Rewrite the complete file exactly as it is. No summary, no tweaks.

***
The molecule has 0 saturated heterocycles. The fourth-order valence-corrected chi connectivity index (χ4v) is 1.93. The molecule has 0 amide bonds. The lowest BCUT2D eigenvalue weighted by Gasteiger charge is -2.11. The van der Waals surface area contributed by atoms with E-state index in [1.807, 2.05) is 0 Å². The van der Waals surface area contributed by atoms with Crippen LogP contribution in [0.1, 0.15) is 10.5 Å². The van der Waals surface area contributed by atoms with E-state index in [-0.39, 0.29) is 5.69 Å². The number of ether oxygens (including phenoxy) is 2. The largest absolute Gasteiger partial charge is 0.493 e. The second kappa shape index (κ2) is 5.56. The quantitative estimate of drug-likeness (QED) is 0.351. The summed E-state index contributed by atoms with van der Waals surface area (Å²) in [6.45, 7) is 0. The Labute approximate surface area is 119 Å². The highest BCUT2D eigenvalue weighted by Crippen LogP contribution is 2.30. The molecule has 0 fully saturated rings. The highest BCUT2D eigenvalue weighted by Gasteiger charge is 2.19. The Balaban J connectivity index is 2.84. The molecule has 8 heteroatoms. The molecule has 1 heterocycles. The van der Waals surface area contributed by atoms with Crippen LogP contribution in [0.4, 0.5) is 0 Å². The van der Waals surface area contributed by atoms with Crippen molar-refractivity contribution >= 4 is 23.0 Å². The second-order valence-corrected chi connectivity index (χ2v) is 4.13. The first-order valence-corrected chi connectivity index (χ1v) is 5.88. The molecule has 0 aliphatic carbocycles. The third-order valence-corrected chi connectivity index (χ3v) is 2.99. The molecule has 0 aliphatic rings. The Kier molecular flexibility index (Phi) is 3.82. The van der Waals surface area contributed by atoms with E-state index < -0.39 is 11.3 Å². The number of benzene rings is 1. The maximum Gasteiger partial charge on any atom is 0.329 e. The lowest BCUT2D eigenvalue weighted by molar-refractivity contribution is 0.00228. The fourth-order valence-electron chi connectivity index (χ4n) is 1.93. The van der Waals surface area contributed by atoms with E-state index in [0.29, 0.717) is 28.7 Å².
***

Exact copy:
The molecule has 0 saturated heterocycles. The fourth-order valence-corrected chi connectivity index (χ4v) is 1.93. The molecule has 0 amide bonds. The lowest BCUT2D eigenvalue weighted by Gasteiger charge is -2.11. The van der Waals surface area contributed by atoms with E-state index in [1.807, 2.05) is 0 Å². The van der Waals surface area contributed by atoms with Crippen LogP contribution in [0.1, 0.15) is 10.5 Å². The van der Waals surface area contributed by atoms with E-state index in [-0.39, 0.29) is 5.69 Å². The number of ether oxygens (including phenoxy) is 2. The largest absolute Gasteiger partial charge is 0.493 e. The second kappa shape index (κ2) is 5.56. The quantitative estimate of drug-likeness (QED) is 0.351. The summed E-state index contributed by atoms with van der Waals surface area (Å²) in [6.45, 7) is 0. The Labute approximate surface area is 119 Å². The highest BCUT2D eigenvalue weighted by Crippen LogP contribution is 2.30. The molecule has 0 fully saturated rings. The highest BCUT2D eigenvalue weighted by Gasteiger charge is 2.19. The Balaban J connectivity index is 2.84. The molecule has 8 heteroatoms. The molecule has 1 heterocycles. The van der Waals surface area contributed by atoms with Crippen LogP contribution in [0.4, 0.5) is 0 Å². The van der Waals surface area contributed by atoms with Crippen molar-refractivity contribution >= 4 is 23.0 Å². The second-order valence-corrected chi connectivity index (χ2v) is 4.13. The first-order valence-corrected chi connectivity index (χ1v) is 5.88. The molecule has 0 aliphatic carbocycles. The third-order valence-corrected chi connectivity index (χ3v) is 2.99. The molecule has 0 aliphatic rings. The Kier molecular flexibility index (Phi) is 3.82. The van der Waals surface area contributed by atoms with E-state index < -0.39 is 11.3 Å². The number of benzene rings is 1. The maximum Gasteiger partial charge on any atom is 0.329 e. The lowest BCUT2D eigenvalue weighted by molar-refractivity contribution is 0.00228. The fourth-order valence-electron chi connectivity index (χ4n) is 1.93. The van der Waals surface area contributed by atoms with E-state index in [0.29, 0.717) is 28.7 Å².